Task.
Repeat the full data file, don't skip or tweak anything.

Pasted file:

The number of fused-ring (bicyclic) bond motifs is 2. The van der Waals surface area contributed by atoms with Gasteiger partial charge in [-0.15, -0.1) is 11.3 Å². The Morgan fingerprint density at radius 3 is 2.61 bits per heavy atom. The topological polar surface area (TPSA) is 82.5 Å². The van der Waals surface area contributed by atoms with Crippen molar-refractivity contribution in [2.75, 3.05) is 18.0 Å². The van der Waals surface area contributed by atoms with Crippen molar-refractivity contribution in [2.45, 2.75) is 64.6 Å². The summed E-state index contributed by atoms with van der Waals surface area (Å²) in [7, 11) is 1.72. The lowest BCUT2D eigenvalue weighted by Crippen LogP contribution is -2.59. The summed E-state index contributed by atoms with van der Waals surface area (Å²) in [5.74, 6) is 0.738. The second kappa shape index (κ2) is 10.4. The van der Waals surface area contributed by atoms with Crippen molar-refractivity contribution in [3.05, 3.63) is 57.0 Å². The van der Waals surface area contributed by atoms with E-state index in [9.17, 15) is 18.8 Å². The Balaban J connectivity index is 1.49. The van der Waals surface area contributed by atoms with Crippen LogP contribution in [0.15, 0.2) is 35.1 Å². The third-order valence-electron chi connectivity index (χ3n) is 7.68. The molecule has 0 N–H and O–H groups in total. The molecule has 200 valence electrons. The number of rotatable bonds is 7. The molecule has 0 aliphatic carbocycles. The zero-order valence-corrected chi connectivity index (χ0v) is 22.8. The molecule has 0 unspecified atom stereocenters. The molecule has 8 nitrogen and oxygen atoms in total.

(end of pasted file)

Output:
The number of fused-ring (bicyclic) bond motifs is 2. The van der Waals surface area contributed by atoms with Gasteiger partial charge in [-0.15, -0.1) is 11.3 Å². The Morgan fingerprint density at radius 3 is 2.61 bits per heavy atom. The topological polar surface area (TPSA) is 82.5 Å². The van der Waals surface area contributed by atoms with Crippen molar-refractivity contribution in [2.75, 3.05) is 18.0 Å². The van der Waals surface area contributed by atoms with Crippen molar-refractivity contribution in [2.45, 2.75) is 64.6 Å². The summed E-state index contributed by atoms with van der Waals surface area (Å²) in [7, 11) is 1.72. The lowest BCUT2D eigenvalue weighted by Crippen LogP contribution is -2.59. The summed E-state index contributed by atoms with van der Waals surface area (Å²) in [5.74, 6) is 0.738. The second kappa shape index (κ2) is 10.4. The van der Waals surface area contributed by atoms with Crippen molar-refractivity contribution in [3.05, 3.63) is 57.0 Å². The van der Waals surface area contributed by atoms with E-state index in [9.17, 15) is 18.8 Å². The Balaban J connectivity index is 1.49. The van der Waals surface area contributed by atoms with Crippen LogP contribution in [0.15, 0.2) is 35.1 Å². The third-order valence-electron chi connectivity index (χ3n) is 7.68. The molecule has 0 N–H and O–H groups in total. The molecule has 200 valence electrons. The number of rotatable bonds is 7. The molecule has 0 aliphatic carbocycles. The zero-order valence-corrected chi connectivity index (χ0v) is 22.8. The molecule has 0 unspecified atom stereocenters. The molecule has 8 nitrogen and oxygen atoms in total.